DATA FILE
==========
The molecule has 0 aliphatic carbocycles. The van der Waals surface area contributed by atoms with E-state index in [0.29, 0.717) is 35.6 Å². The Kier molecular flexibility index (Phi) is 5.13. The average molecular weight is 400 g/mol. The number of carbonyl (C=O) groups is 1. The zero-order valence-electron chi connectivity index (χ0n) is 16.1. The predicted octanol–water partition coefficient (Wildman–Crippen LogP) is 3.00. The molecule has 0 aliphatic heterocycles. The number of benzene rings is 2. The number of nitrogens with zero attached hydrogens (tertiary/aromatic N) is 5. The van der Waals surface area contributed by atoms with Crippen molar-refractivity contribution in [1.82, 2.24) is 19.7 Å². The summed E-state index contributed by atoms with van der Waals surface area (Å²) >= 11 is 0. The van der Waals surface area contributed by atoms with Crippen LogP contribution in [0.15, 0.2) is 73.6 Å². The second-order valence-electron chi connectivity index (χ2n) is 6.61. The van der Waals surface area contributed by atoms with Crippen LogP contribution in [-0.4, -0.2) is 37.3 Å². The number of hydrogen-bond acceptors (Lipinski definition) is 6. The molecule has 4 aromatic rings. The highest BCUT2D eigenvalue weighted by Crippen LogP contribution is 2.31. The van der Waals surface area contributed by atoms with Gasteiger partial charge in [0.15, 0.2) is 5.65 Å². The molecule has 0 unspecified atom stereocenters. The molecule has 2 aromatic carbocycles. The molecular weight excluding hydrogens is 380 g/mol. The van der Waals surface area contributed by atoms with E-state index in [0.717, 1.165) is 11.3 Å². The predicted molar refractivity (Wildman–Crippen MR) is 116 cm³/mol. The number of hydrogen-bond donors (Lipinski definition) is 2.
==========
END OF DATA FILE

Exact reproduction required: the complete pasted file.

The molecule has 0 aliphatic carbocycles. The van der Waals surface area contributed by atoms with E-state index in [0.29, 0.717) is 35.6 Å². The Kier molecular flexibility index (Phi) is 5.13. The average molecular weight is 400 g/mol. The number of carbonyl (C=O) groups is 1. The zero-order valence-electron chi connectivity index (χ0n) is 16.1. The predicted octanol–water partition coefficient (Wildman–Crippen LogP) is 3.00. The molecule has 0 aliphatic heterocycles. The number of benzene rings is 2. The number of nitrogens with zero attached hydrogens (tertiary/aromatic N) is 5. The van der Waals surface area contributed by atoms with Crippen molar-refractivity contribution in [1.82, 2.24) is 19.7 Å². The summed E-state index contributed by atoms with van der Waals surface area (Å²) >= 11 is 0. The van der Waals surface area contributed by atoms with Crippen LogP contribution in [0.15, 0.2) is 73.6 Å². The second-order valence-electron chi connectivity index (χ2n) is 6.61. The van der Waals surface area contributed by atoms with Crippen LogP contribution in [-0.4, -0.2) is 37.3 Å². The number of hydrogen-bond acceptors (Lipinski definition) is 6. The molecule has 4 aromatic rings. The highest BCUT2D eigenvalue weighted by Crippen LogP contribution is 2.31. The van der Waals surface area contributed by atoms with Gasteiger partial charge in [0.15, 0.2) is 5.65 Å². The molecule has 0 unspecified atom stereocenters. The molecule has 2 aromatic carbocycles. The molecular weight excluding hydrogens is 380 g/mol. The van der Waals surface area contributed by atoms with E-state index in [0.717, 1.165) is 11.3 Å². The predicted molar refractivity (Wildman–Crippen MR) is 116 cm³/mol. The number of hydrogen-bond donors (Lipinski definition) is 2.